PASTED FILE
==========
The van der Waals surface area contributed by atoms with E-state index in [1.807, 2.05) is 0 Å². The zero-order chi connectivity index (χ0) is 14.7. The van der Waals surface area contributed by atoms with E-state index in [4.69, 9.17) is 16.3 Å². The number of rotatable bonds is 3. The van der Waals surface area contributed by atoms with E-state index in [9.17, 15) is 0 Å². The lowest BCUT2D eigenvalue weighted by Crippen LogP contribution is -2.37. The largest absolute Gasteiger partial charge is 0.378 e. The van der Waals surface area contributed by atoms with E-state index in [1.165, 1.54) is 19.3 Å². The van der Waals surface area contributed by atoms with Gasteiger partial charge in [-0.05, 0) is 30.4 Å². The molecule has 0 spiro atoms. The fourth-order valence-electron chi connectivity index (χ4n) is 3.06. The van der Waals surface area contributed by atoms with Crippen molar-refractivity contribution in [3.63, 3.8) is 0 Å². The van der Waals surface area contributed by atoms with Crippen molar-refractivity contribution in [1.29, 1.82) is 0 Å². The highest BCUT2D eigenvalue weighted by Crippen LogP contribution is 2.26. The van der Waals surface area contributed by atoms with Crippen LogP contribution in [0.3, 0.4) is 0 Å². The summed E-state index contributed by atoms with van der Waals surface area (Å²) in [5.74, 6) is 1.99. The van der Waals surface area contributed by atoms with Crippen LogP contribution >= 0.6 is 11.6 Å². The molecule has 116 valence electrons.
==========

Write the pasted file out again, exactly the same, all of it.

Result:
The van der Waals surface area contributed by atoms with E-state index in [1.807, 2.05) is 0 Å². The zero-order chi connectivity index (χ0) is 14.7. The van der Waals surface area contributed by atoms with E-state index in [4.69, 9.17) is 16.3 Å². The number of rotatable bonds is 3. The van der Waals surface area contributed by atoms with E-state index in [9.17, 15) is 0 Å². The lowest BCUT2D eigenvalue weighted by Crippen LogP contribution is -2.37. The largest absolute Gasteiger partial charge is 0.378 e. The van der Waals surface area contributed by atoms with E-state index in [1.165, 1.54) is 19.3 Å². The van der Waals surface area contributed by atoms with Gasteiger partial charge in [-0.05, 0) is 30.4 Å². The molecule has 0 spiro atoms. The fourth-order valence-electron chi connectivity index (χ4n) is 3.06. The van der Waals surface area contributed by atoms with Crippen molar-refractivity contribution in [3.63, 3.8) is 0 Å². The van der Waals surface area contributed by atoms with Crippen molar-refractivity contribution in [1.29, 1.82) is 0 Å². The highest BCUT2D eigenvalue weighted by Crippen LogP contribution is 2.26. The van der Waals surface area contributed by atoms with Crippen LogP contribution in [0.3, 0.4) is 0 Å². The summed E-state index contributed by atoms with van der Waals surface area (Å²) in [5.74, 6) is 1.99. The van der Waals surface area contributed by atoms with Crippen LogP contribution >= 0.6 is 11.6 Å². The molecule has 116 valence electrons.